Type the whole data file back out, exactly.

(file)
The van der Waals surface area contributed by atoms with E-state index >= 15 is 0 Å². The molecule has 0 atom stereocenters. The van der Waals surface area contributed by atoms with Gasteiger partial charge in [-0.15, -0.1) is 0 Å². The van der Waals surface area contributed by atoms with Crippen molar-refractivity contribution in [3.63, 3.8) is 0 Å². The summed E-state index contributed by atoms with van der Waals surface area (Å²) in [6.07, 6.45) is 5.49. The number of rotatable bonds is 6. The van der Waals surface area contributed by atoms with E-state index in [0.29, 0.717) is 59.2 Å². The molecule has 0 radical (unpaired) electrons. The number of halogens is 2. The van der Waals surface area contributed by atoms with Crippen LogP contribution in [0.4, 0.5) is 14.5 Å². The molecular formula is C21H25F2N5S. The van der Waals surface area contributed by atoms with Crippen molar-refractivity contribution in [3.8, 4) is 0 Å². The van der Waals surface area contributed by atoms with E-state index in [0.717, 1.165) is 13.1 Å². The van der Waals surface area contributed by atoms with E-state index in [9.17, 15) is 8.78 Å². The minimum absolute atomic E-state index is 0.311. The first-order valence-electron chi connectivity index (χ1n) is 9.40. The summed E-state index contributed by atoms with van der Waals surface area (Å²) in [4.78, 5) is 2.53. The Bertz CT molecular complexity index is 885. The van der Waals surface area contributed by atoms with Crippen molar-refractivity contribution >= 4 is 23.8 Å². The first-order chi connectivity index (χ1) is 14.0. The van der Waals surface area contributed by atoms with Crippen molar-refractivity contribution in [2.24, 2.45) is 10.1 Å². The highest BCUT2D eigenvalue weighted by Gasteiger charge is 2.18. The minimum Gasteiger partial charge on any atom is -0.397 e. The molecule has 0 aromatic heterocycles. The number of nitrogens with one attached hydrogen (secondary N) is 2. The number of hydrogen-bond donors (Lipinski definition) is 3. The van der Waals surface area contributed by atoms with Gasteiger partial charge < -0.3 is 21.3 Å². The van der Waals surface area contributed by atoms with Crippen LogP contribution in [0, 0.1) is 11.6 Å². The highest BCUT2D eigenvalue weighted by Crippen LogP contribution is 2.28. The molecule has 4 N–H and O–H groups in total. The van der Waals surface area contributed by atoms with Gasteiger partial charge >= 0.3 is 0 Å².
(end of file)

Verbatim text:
The van der Waals surface area contributed by atoms with E-state index >= 15 is 0 Å². The molecule has 0 atom stereocenters. The van der Waals surface area contributed by atoms with Gasteiger partial charge in [-0.15, -0.1) is 0 Å². The van der Waals surface area contributed by atoms with Crippen molar-refractivity contribution in [3.63, 3.8) is 0 Å². The summed E-state index contributed by atoms with van der Waals surface area (Å²) in [6.07, 6.45) is 5.49. The number of rotatable bonds is 6. The van der Waals surface area contributed by atoms with E-state index in [0.29, 0.717) is 59.2 Å². The molecule has 0 radical (unpaired) electrons. The number of halogens is 2. The van der Waals surface area contributed by atoms with Crippen LogP contribution in [0.4, 0.5) is 14.5 Å². The molecular formula is C21H25F2N5S. The van der Waals surface area contributed by atoms with Crippen molar-refractivity contribution in [3.8, 4) is 0 Å². The van der Waals surface area contributed by atoms with E-state index in [0.717, 1.165) is 13.1 Å². The van der Waals surface area contributed by atoms with E-state index in [9.17, 15) is 8.78 Å². The minimum absolute atomic E-state index is 0.311. The first-order valence-electron chi connectivity index (χ1n) is 9.40. The summed E-state index contributed by atoms with van der Waals surface area (Å²) in [4.78, 5) is 2.53. The Bertz CT molecular complexity index is 885. The van der Waals surface area contributed by atoms with Crippen molar-refractivity contribution >= 4 is 23.8 Å². The first-order chi connectivity index (χ1) is 14.0. The van der Waals surface area contributed by atoms with Crippen molar-refractivity contribution in [2.24, 2.45) is 10.1 Å². The highest BCUT2D eigenvalue weighted by Gasteiger charge is 2.18. The minimum Gasteiger partial charge on any atom is -0.397 e. The molecule has 0 aromatic heterocycles. The number of nitrogens with one attached hydrogen (secondary N) is 2. The number of hydrogen-bond donors (Lipinski definition) is 3. The van der Waals surface area contributed by atoms with Gasteiger partial charge < -0.3 is 21.3 Å². The van der Waals surface area contributed by atoms with Crippen LogP contribution in [0, 0.1) is 11.6 Å². The highest BCUT2D eigenvalue weighted by Crippen LogP contribution is 2.28. The molecule has 4 N–H and O–H groups in total. The van der Waals surface area contributed by atoms with Gasteiger partial charge >= 0.3 is 0 Å².